The purpose of this study was to determine the lowest electrical current required to ignite a flammable fuel vapor mixture. It was proposed to determine if the burning/thermal sparking created by steel wool is significant enough to cause an explosion in a flammable mixture, and what currents would be required to cause steel wool to ignite the mixture. Several different methods of creating a short circuit with steel wool were used to explore various fault possibilities. Also, various materials were used for comparison to the steel wool, such as aluminum wool, bronze wool, and wire from FQIS probes.

The current study employed a mixture of hydrogen (H), oxygen (O), and argon (Ar) that allows for repeatable ignition and can be calibrated with a standard voltage spark at a low energy. Tests were performed in a small chamber that was filled with the ignitable mixture. Experimentation was performed per a test matrix, and voltages and currents were recorded to determine the lowest currents that will cause ignition of the hydrogen mixture.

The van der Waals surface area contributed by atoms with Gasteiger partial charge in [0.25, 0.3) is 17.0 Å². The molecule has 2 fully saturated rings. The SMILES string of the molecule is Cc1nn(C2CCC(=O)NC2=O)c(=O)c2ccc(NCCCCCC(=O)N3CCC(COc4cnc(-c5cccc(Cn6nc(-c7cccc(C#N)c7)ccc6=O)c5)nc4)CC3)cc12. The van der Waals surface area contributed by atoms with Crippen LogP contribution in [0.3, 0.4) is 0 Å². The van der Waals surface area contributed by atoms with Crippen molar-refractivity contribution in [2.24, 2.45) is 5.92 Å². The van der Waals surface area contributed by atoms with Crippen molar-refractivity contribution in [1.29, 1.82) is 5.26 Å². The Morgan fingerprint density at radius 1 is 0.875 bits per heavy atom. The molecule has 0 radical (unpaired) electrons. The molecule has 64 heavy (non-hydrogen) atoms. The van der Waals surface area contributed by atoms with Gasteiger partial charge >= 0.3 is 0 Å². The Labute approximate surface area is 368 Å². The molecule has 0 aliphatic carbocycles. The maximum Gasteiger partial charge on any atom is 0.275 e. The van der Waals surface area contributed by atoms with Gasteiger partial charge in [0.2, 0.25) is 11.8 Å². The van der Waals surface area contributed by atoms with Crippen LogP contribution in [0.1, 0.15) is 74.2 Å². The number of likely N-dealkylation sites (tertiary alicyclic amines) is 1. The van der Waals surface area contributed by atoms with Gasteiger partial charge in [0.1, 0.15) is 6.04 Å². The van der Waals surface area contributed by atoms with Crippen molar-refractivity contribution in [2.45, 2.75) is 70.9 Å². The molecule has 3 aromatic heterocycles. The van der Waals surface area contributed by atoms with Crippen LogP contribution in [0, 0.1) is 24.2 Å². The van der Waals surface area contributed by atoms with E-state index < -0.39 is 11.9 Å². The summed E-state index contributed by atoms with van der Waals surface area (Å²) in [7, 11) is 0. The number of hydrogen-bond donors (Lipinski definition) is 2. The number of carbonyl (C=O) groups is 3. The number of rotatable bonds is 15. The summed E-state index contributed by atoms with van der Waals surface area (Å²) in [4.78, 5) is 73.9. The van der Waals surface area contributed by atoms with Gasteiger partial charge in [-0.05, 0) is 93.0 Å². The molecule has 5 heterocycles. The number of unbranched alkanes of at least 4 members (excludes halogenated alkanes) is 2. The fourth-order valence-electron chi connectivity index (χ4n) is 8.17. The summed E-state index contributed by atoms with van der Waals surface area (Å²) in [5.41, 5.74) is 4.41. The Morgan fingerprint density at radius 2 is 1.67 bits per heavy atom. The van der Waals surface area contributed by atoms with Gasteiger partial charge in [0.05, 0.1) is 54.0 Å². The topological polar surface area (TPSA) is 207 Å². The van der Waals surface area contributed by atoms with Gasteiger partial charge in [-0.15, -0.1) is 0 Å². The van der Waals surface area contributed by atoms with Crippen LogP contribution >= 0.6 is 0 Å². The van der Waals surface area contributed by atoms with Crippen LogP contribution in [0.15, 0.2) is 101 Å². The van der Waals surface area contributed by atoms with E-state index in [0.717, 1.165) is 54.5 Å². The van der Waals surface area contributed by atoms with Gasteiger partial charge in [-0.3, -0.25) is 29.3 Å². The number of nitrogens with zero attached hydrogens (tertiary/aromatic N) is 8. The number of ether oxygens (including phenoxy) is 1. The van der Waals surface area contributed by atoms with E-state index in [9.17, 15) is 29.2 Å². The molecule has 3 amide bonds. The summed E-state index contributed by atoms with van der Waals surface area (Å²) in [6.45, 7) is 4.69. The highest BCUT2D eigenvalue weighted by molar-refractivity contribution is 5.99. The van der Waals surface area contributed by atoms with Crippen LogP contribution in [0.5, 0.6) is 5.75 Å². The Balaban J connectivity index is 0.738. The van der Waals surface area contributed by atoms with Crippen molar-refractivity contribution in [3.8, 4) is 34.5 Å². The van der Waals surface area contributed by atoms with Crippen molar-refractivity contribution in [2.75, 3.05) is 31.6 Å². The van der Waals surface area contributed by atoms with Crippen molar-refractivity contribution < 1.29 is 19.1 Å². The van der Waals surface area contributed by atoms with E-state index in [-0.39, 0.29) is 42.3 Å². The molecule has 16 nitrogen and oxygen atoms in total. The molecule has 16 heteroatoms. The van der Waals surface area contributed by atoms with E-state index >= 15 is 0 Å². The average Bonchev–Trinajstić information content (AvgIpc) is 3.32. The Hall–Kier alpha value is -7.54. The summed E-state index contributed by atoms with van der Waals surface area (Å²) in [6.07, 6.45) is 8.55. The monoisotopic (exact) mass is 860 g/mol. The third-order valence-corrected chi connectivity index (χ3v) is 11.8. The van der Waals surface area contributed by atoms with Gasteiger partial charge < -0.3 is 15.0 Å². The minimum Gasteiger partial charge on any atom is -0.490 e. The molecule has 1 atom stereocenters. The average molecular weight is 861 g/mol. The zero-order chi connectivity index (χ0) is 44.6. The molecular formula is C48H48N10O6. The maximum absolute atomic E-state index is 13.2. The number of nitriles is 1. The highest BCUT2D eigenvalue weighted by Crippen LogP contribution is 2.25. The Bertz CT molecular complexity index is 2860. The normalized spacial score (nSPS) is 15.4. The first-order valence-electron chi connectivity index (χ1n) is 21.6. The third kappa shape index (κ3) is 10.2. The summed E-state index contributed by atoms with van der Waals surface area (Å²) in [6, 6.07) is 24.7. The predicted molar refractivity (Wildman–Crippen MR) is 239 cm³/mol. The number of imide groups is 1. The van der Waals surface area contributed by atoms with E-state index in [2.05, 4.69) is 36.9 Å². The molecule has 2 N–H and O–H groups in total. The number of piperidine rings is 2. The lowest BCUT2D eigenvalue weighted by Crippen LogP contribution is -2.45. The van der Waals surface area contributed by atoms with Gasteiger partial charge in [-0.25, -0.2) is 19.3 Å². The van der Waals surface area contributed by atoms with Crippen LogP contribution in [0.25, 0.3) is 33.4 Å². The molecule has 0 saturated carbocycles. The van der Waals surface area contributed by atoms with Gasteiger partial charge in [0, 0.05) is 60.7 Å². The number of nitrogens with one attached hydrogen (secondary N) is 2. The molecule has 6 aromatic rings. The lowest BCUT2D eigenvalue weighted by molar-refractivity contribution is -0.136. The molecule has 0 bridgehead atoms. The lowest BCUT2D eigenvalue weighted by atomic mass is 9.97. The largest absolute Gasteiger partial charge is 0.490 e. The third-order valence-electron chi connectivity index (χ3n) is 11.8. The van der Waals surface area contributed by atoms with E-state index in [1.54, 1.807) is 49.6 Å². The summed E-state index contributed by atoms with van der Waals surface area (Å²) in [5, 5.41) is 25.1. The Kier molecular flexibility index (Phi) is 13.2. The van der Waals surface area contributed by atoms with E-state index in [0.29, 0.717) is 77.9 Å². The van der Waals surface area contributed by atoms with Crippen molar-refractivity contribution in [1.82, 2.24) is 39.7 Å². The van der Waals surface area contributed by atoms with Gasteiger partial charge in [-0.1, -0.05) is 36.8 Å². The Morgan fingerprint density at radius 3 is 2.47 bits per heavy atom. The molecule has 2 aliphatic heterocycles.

The gas mixture used in the device consisted of hydrogen, oxygen, and the inert gas argon. Research has shown that the lower-flammability limit for this mixture is about 5% H2, 5% O2, and 90% inert gas (% by volume) [3]. The oxygen concentration can be increased to 12%, and the hydrogen concentration can be slightly increased to give a gas mixture with a desired minimum ignition energy and ignition probability. Increasing the oxygen and hydrogen concentrations further results in overpressures higher than the maximum pressures recommended for the explosion chamber [4]. It should be noted that although ignitions can be achieved at oxygen concentrations below 12% with hydrogen gas as the fuel, this oxygen concentration is insufficient to sustain flame propagation in a hydrocarbon/air mixture such as Jet A, as the lower-flammability limit for hydrocarbon fuels has been experimentally determined to be near 12% O2.